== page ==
A density-functional theory, based on the smoothed density approximation, is presented in order to study phase transitions in systems of hard spherocylinders with full translational and orientational degrees of freedom. We find both the nematic-isotropic and the nematicSmecticA phase transition in a wide range of length-to-width ratios LD. The predictions of our theory are in good agreement with results of computer simulations and we recover Onsager’s limit of LD. We also make some comments about application of the theory to systems of hard ellipsoids.

Nematic-wall surface tension for perfectly aligned hard linear molecules


Molecular Physics 1988, 65, 1081-1087

We study a system of hard elongated molecules near a hard wall, placed in a strong bulk ordering field. The field fixes the tilt angle ϑ t and increases the order parameter Q. We show that in the case of perfect alignment (Q = 1) the nematic-wall surface tension (γ) does not have the usual form of a polynomial in cos2 ϑ t . Using a simple local approximation for the one-particle distribution function we find an analytical expression for γ(ϑ t ) for the system of hard cylinders and also calculate γ(ϑ t ) numerically for the system of hard spherocylinders.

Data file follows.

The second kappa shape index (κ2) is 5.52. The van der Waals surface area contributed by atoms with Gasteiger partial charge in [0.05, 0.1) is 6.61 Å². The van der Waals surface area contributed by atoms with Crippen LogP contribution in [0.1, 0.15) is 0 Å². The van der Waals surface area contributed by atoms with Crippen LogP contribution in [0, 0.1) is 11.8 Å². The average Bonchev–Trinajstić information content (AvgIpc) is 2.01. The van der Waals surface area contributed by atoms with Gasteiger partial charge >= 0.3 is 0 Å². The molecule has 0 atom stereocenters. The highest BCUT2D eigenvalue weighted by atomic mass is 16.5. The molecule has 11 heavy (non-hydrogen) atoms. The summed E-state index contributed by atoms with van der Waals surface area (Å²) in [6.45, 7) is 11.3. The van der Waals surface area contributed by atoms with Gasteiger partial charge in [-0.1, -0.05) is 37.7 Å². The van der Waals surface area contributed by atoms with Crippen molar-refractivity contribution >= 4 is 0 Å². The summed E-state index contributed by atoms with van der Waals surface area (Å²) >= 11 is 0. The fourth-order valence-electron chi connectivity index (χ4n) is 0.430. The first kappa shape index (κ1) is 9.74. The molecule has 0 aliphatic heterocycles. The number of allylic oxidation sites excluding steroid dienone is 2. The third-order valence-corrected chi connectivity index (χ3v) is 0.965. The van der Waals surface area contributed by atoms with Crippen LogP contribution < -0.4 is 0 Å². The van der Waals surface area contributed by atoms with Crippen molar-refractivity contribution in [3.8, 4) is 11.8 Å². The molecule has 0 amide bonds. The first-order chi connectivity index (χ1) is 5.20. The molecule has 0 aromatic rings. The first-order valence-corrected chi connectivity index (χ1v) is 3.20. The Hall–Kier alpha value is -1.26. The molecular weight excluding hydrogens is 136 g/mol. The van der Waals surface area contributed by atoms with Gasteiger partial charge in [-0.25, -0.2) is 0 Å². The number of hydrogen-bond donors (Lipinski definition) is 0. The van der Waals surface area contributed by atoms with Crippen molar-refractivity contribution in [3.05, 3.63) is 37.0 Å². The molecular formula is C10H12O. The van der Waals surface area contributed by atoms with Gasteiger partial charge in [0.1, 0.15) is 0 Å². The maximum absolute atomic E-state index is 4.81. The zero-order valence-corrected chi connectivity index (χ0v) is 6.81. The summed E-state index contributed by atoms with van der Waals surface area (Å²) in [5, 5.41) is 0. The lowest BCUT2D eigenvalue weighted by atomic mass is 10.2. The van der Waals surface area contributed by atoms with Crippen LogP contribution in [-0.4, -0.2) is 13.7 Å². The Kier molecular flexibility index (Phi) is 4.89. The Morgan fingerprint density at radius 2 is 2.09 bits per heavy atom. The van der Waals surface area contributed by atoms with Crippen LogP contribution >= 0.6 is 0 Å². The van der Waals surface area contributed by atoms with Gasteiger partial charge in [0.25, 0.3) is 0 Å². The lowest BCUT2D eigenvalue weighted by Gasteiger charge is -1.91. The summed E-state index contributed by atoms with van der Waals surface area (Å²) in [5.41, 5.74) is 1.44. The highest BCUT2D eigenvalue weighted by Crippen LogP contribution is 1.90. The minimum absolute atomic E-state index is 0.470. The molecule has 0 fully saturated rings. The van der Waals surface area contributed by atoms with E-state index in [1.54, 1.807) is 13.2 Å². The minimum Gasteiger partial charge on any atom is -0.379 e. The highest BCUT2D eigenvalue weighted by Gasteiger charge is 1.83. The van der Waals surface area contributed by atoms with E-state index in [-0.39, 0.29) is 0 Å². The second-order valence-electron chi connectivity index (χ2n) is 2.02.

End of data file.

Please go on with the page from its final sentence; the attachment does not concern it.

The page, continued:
Wetting on a spherical surface


Phys. Rev. B 1987, 36, 5628

It is shown in the framework of the Cahn model [J. Chem. Phys. 66, 3667 (1977)] that the wetting layer, which forms on a spherical surface, always has a finite thickness llnR where R is the radius of a sphere. The temperature Tw of a first-order wetting transition is higher in a spherical geometry than in a flat one. The shift of the transition temperature Tw is proportional to lnR/R for large R.